How to Find Your Best Exercise Style
THURSDAY, July 11, 2019 (HealthDay News) -- Are you trapped in an exercise routine that's good for your body, but isn't motivating your spirit? It's time to find your exercise style.
One way is to make a list of the pros and cons of the exercise options that are most convenient for you and that you really like. For instance, exercise classes offer a lot of variety, but if the commute is too long or you're uncomfortable in a group, the negatives could outweigh the positives, and you might be better suited to working out at home.
On the other hand, if it takes a trainer to push you beyond your comfort zone and lots of equipment to motivate you to strength train, working out at a gym might be the right style for you.
Here are some other helpful considerations.
If you like to stick to a set schedule, you want a routine that works with your everyday life. That might be early morning fitness classes or a post-dinner workout in a home gym.
If you're highly motivated to reach fitness goals and maximize your workout time, consider the one-on-one advantages of working with a trainer who can personalize a fitness plan and adjust it as you reach new goals.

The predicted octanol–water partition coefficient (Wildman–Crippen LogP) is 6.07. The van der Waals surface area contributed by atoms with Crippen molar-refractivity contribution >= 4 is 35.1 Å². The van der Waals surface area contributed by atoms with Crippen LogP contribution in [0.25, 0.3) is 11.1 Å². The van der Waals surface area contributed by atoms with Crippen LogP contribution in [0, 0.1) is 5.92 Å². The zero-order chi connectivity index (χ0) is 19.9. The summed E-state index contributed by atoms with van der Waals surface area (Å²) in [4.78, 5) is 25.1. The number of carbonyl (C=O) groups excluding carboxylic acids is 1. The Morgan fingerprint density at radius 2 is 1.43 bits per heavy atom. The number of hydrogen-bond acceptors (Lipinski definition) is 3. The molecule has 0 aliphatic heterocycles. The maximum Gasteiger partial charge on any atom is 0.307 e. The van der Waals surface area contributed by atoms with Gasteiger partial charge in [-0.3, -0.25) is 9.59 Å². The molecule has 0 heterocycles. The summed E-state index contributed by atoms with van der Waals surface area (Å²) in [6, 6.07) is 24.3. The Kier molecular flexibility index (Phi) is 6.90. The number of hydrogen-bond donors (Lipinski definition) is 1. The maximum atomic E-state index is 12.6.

If you like the social aspect of fitness, you might like to join a walking group or tennis club to combine an activity you love with the motivational camaraderie. Note: If you like activity-oriented exercise, like playing tennis or hiking, just keep in mind that you need to clock your minutes to be sure you're meeting daily goals.
If you're excited by new experiences, look for a gym or fitness facility that offers a very wide range of classes and equipment, especially options you've never tried before but always wanted to.
Once you choose the right exercise program, one that's custom-tailored to you, at the right venue and at the right speed, you are more likely to stay with it long-term. And that's the key to wringing out the most benefits.
The American Council on Exercise has more ideas to help you find the best exercise fit for your lifestyle.
SOURCES: Mathilde Touvier, Ph.D., research director, nutritional epidemiology, University of Paris, France; Colleen Doyle, M.S., R.D., managing director, nutrition and physical activity, American Cancer Society; Samantha Heller, M.S., R.D., senior clinical nutritionist, NYU Langone Medical Center, New York City; July 10, 2019, BMJ, online